Interior design photography

With years of photography experience and a passion for taking and processing images I have decided to enter into the world of taking both commercial and residential interior photos. Taking good photograph of an interior space is not as simple as it may seem on the surface. Often times, there is very little room to maneuver and good angles may be hard to find. To get the shot you may find yourself cramped in a corner and perched in a peculiar position. Two essential for doing this type of photography are a tripod because lighting is often very low and you will need higher shutter speeds and a good wide angle lens. Below are a few images from a recent shoot. To see more visit see my portfolio page or the photo gallery.

Snow White photo shoot

The afternoon began with a nice rain storm but luckily cleared to allow the photo shoot to take place. The idea for a Snow White inspired shoot was that of the model Caitlin, who also created the costume. The concept was to try and re-enact some of the memorable moments from the Disney fairytale. Despite the dampness everything played out well and I think I was able to capture some decent images in the end.

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Night or low light photography

My favorite time to take photographs is in the early evening and into the night. The majority of the black and white, city scenes, panoramic and astrophotography images were taken in the late evening or night. I find it is a great time to take photos because of the even light conditions and lack of hard shadows. Sure it presents some challenges but the images become more saturated and details come alive. There are two main challenges when it comes to night photography; the first is focusing in low light conditions and the second is getting the exposure right. Luckily we live in the world of digital photography which makes things a lot easier than others (including myself) had to deal with in the past. Today’s SLR cameras are equipped with LCD displays which provide us with instant feedback. After you take a picture you can review it on the viewfinder to check for focus (enlarge the image as much as possible) and assess the exposure. If the image is too light, reduce the exposure, if it is too dark, increase the exposure. By doing this you can, with some trial and error, get that exposure near perfect. Even if it isn’t perfect you can always fix it in post processing if it isn’t too far off.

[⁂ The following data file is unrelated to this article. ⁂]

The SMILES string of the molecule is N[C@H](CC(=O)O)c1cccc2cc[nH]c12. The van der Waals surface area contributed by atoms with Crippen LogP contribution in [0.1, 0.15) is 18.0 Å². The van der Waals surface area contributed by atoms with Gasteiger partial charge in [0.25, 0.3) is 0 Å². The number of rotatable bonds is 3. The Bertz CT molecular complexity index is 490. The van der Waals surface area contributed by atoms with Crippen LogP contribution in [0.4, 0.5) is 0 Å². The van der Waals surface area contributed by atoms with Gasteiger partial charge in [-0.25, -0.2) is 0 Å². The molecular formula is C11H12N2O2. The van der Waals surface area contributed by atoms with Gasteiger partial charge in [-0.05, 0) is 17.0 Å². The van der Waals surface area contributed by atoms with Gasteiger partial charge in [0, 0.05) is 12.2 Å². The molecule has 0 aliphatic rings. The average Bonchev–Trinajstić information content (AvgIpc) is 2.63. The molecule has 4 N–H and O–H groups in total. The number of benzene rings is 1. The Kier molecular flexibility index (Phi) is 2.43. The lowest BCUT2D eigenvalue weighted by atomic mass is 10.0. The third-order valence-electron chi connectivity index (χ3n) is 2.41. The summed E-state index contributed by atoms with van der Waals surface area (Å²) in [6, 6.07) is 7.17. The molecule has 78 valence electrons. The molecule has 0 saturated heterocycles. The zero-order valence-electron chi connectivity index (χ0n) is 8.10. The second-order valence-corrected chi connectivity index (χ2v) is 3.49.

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Panoramic photography

I have always found panoramic images interesting. The ability to combine 2 or more photographs, horizontal, vertical or both, opens up a new realm for displaying a scene. The image featured above is actually a combination of 12 images, 2 rows of 6 images, spanning from Gatineau on the left and across the bridge to Ottawa on the right. I love this image because I was able to capture a beautiful sunset as it occurred during the summer. The process to capture the image was to make sure the camera was as level as possible (on a tripod for best results especially if you are taking long exposures as I did) and then take a series of photos across the scene, ensuring to overlap each by 10-20%. It is best to take the pictures in manual mode to ensure the exposure is consistent across all the images. The next step is to use either Photoshop or Lightroom to do some preliminary processing on the RAW images and then sync those settings across all of the images. I like to do this before I merge the images into a panorama but you don’t have to. In Photoshop you can then merge the images – you have a few options to choose from but I find  auto works just fine. Once the image is finished, merge the layers and then do your final editing on the image to add your special touches.

I always shoot in RAW because of the exceptional quality and range of adjustments when it comes to post processing but you can use JPGs if you are not familiar with RAW.


Welcome to Scott Hill Photography

This is the first post of what should eventually be a good resource for aspiring photographers (at least that is the goal). I am still working on setting the site up so what you see now will most likely change depending on when you see it. I am hoping to use this blog to pass along some useful and inspiring information about photographic techniques and my experiences. I will be opening up the site to comments once I am able to finalize the structure. If in the mean time you wish to contact me please feel free to use the contact form.

Contrary to popular opinion, none of the photos on this site are HDR. It is simply a result of my post processing techniques that give them an HDR feel. This is not to say that I will not post HDR images in the future.

I hope you enjoy the photos!